Big Brother Britain is losing control
Maybe it’s in preparation for the economic melt-down and its subsequent unrest – whatever the reason, Britain is wanting to play Big Brother big time. By this I mean the Orwellian variety, but as a result we might just as well all feel like playing part in a gigantic reality TV show, except that the people watching will be at the other end of monitors and in the employ of the government.
The police have just been given new powers to arrest anybody anytime for any (or no) reason. They are bound to make use of it, and the brunt of the arrests is likely to be borne by minority communities who already are disproportionately targeted by existing stop and search powers. Give the police powers they don’t need to justify and they gradually become a force above the law. The abuse of powers does not always have to be due to racism or some political or sinister motive: imagine two bobbies walking the street on a freezing cold winter’s day coming across a tramp taking shelter near a shopping window. An arrest will ensure that the officers can spend the next couple of hours snugly in the warmth of the police custody suite, and even the tramp might welcome the change of environment. This would be infinitely better than the practice of London police some years ago where they picked up tramps from inside London in order to keep them out of sight for cash-spending shoppers and dumped them without care on the outskirts of London from where they had to make their own way back.
As another new year present we have been given the announcement that Britain will be the first country to track every car journey. Using a network of cameras that can automatically read every passing number plate, the plan is to build a huge database of vehicle movements so that the police and security services can analyse any journey a driver has made over several years. This is sure going to be profitable business for hardware and software suppliers and great fun for government agents tired of playing with train sets or X-boxes, and now and then they might even be able to check up on their partners. All in secret, of course.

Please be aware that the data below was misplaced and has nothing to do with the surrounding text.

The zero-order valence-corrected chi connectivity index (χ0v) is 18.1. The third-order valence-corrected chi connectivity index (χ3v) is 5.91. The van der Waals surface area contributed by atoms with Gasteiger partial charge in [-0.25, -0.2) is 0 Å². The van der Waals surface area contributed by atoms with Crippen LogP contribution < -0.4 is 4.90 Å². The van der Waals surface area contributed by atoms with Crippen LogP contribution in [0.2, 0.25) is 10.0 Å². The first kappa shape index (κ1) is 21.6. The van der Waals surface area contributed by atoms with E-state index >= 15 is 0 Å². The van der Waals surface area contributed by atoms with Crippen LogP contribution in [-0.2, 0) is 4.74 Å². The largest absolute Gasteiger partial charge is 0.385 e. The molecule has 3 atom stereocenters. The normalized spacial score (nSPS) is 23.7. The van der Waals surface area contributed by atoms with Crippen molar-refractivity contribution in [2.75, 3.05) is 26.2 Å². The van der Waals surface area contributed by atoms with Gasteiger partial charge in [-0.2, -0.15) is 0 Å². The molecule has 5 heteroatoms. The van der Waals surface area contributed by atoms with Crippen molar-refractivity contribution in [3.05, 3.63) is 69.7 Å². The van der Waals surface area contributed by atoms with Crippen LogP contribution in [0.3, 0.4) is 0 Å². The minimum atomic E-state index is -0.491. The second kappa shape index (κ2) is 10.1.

Secrecy is at the heart of the government’s desire to monitor and control its people, and after the deluge of requests made under the freedom of information act introduced a few years back we are seeing the first demands to tighten up the right of access to information, initially described as a need to check frivolous applications. Secrecy, however, creates a subculture amongst the authorities in the know, and in turn drives their targets underground. Ultimately the control-society fails due to the arrogant overconfidence of its protagonists.
Before moving further in this direction the UK government would be well advised to look at the German Democratic Republic (former East Germany) as a case study. They had a file on each and every citizen. If you stopped your car in the wrong place you were surrounded by police within minutes. In spite of all the information they gathered, the authorities totally failed to understand, never mind prevent, what was really going on in their country. When the signs unrest became apparent the structure collapsed rapidly.
In the UK, too, representatives of the government and its agencies are so full of themselves that they fail to take the pulse of the country. The mood is not in their favour and the trust between them and the people is lost. A change of leadership is not going to change this fact. Whilst they are busy playing with their new surveillance toys and powers of arrest, real control is more and more slipping through their fingers.